deugro delivers 120,000 frt of petrochemical equipment for EGAT project
Project logistics specialist, deugro, recently had to devise and carry out an intricate operation resulting in 120,000 freight tons of petrochemical equipment reaching Poland. Cargo was delivered on behalf of deugro’s client Hyundai Engineering, from South Korea and China to Police, Poland for the EGAT project.
The project encompassed a considerable amount of oversized and heavy lift (OSHL) units, including an 889 metric-ton and 96-meter-long propylene-propane splitter, five 613.98-metric-ton and over 72-meter-long propylene storage bullets, and a 596-metric-ton reactor.
The preparation of the project took nearly one year. deugro and dteq Transport Engineering Solutions, both companies of the deugro group, conducted personal site visits to identify potential obstacles and challenges.
The biggest and heaviest cargo units were loaded on two heavy lift vessels at the Ports of Gunsan and Masan, South Korea and at the Port of Zhangjiagang, China. In total 7,156 metric tons were loaded in four days and started their voyage to the Port of Morski in Poland. Since many of the cargo units were not stackable, a customised stowage concept was developed to match the vessel’s stowage capacities.
deugro Korea and dteq supervised the discharge operations at the Port of Morski in Poland, where temperatures dropped to –17°C. Ice breakers and special tugs had to be arranged to break the ice prior to berthing. The main equipment was discharged directly from the vessels onto barges for onward transportation to the Barkowy jetty, six kilometers away.
The roll-off operations at the Barkowy jetty were executed according to a detailed ballast calculation and the exact schedule for the individual barge arrivals. The consecutive barge trips were executed by three main barges, which were reused as a shuttle service to ship all equipment. So, it was not required to reposition the wooden mats that were installed on the deck of the barges to compensate for the height of the new-built ramp of about 700 millimetres for the path of the trailers. The same was the case for the stools on which the RO/RO ramp had to be placed due to the overhang of the 96-meter-long propylene-propane splitter. This led to time, risk and cost savings, while it also minimised waiting times.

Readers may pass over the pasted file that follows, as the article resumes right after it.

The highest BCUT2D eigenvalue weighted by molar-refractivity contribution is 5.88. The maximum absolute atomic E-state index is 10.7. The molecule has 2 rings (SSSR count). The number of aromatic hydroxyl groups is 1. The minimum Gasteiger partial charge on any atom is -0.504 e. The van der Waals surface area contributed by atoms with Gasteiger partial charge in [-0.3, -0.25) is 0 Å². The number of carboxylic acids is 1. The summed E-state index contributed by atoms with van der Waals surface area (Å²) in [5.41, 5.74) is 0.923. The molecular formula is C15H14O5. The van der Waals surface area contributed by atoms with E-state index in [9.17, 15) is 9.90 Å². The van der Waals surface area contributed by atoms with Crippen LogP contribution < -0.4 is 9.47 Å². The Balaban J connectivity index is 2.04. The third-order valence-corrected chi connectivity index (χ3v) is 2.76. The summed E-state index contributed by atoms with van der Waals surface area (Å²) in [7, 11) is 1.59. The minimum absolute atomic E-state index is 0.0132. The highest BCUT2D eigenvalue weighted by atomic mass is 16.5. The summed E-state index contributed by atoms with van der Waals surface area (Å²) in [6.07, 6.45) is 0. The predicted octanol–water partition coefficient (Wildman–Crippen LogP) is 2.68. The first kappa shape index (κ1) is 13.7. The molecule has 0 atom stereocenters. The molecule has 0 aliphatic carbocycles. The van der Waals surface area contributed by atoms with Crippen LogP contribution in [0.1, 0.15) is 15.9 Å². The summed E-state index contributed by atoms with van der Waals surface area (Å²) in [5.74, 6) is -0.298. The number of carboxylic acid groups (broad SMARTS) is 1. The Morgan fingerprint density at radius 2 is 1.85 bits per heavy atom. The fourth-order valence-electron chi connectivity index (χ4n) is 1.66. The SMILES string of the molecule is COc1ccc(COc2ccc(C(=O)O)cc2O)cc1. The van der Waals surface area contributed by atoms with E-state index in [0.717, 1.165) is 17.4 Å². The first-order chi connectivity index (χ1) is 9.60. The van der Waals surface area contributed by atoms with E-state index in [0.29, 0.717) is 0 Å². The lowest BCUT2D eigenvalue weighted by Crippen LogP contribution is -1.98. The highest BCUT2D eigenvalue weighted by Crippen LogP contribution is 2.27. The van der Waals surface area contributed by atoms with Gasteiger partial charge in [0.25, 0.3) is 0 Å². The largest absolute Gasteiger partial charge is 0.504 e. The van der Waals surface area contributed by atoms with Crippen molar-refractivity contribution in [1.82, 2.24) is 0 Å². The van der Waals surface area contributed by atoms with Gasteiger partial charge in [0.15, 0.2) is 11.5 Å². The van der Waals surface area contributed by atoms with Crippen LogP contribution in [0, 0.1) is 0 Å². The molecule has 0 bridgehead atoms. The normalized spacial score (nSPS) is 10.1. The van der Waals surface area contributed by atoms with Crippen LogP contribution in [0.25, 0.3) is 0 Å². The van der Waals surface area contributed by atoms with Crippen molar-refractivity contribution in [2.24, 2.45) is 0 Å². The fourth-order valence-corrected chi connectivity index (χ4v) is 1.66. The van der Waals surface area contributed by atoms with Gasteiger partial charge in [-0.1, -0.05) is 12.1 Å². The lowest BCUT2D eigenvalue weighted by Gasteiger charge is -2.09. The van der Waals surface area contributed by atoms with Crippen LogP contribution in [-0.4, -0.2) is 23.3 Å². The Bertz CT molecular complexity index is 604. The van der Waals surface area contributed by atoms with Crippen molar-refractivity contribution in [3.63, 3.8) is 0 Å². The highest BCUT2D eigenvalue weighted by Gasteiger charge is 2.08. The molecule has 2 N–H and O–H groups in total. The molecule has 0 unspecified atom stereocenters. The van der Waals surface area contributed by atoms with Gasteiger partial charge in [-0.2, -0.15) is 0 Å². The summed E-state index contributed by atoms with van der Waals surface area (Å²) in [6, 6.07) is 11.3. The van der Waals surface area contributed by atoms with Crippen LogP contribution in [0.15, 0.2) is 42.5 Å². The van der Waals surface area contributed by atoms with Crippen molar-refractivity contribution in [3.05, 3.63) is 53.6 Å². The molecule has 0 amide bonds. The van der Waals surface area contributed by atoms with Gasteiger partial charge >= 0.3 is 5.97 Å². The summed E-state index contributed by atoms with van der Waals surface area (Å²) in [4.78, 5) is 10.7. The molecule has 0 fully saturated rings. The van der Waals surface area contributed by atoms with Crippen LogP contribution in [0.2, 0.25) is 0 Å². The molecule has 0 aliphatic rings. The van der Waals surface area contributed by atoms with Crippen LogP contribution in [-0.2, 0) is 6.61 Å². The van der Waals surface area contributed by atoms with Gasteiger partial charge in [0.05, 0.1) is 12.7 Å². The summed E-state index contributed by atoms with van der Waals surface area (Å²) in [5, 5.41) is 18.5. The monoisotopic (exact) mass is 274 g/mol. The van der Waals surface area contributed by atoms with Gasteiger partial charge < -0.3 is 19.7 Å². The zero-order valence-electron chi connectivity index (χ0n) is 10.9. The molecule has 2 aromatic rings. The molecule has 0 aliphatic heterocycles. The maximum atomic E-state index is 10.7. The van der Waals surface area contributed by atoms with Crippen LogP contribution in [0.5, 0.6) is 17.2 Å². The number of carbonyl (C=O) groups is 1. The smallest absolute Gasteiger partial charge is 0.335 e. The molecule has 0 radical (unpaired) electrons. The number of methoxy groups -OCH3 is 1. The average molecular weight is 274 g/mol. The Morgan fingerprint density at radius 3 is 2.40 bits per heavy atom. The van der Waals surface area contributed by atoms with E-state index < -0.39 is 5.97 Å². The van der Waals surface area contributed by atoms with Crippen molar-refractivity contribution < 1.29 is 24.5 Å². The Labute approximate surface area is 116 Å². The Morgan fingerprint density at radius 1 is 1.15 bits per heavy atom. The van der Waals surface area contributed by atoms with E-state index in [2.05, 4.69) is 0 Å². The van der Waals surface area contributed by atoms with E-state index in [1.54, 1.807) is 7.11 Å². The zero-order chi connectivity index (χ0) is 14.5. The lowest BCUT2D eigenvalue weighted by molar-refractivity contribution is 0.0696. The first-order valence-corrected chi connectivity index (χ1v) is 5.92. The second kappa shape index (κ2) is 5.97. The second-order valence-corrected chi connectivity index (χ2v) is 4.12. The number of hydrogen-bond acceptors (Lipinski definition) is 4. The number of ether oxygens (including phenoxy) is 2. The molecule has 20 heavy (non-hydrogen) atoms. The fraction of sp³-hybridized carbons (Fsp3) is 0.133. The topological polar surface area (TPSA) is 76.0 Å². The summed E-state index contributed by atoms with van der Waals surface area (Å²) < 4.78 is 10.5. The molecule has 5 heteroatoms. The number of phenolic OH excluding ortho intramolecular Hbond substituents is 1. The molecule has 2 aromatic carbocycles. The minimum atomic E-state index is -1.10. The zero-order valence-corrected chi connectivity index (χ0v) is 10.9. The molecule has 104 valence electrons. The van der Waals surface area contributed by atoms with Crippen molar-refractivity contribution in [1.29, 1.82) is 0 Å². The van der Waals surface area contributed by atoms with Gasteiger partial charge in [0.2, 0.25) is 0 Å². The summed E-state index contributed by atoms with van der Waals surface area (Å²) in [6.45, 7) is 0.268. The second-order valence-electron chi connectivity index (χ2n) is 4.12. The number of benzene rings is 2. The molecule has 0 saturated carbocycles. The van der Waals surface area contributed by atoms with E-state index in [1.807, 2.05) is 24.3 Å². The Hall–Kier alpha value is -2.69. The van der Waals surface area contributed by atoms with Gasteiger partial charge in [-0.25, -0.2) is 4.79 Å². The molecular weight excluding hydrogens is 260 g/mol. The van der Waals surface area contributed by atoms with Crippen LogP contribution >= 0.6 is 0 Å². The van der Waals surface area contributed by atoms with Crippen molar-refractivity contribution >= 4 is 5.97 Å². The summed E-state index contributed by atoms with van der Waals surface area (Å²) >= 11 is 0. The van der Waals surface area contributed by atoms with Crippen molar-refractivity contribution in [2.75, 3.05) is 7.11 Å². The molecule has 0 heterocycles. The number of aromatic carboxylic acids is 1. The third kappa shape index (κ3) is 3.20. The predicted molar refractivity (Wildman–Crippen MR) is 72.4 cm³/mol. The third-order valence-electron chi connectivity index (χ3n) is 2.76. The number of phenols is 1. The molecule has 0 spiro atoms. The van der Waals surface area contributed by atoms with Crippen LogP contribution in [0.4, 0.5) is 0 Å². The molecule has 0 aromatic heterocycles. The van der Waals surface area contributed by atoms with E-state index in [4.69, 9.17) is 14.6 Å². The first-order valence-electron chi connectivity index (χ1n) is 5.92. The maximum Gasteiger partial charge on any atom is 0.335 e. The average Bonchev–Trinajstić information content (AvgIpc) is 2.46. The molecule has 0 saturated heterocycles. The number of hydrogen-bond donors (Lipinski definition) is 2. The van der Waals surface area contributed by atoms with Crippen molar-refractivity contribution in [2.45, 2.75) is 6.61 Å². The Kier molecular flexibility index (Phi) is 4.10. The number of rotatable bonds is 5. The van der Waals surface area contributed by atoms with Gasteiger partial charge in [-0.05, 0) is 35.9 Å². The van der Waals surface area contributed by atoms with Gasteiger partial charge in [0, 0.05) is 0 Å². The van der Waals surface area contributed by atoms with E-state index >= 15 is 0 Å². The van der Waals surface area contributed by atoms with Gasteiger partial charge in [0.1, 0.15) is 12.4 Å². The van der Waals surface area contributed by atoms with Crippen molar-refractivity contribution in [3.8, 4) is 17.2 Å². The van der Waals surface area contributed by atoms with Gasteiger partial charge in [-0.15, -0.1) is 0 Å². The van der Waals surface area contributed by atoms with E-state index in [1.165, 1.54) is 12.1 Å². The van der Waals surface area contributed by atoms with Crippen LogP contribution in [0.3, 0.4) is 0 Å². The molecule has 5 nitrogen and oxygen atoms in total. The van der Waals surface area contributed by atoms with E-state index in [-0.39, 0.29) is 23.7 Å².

Due to the weight of the heaviest cargo pieces, a flyover bridge had to be built to ensure no damage of the adjacent railroad tracks. The cargo units were picked up by self-propelled modular transporters (SPMTs) for their six-kilometer on-carriage journey through the City of Police to the construction site. Given local regulations, the transportation could only be carried out at night.
“To ensure a safe movement, extensive traffic management measures were prepared in advance over a period of one year. These included the construction of new roads, a temporary 650-metric-ton bridge and a new site entrance, the modification of a building along the route and several road widenings. Streetlamps had to be replaced by foldable types, electric railway wires disassembled, local 110-kilovolt power lines shut down and steam pipes and medium-voltage wires moved underground,” said Eun-Ji Baek, Project Manager deugro (Korea).
Escorted by the traffic police, the most impressive cargo units moved were the 889-metric-ton propylene-propane splitter with an impressive length of almost 100 meters, the five 72.13 meter-long and 613.98-metric-ton propylene storage bullets, and the 596-metric-ton reactor.
“During these multiple operations, our teams and partners experienced temperatures down to ‒17°C, heavy snow fall, ice and strong winds—but we can proudly say that all pieces were delivered successfully and safely to the job site. This is another great example of defining logistics and delivering safety with the exceptional cooperation and coordination with the client and all partners,” said Eun-Ji Baek).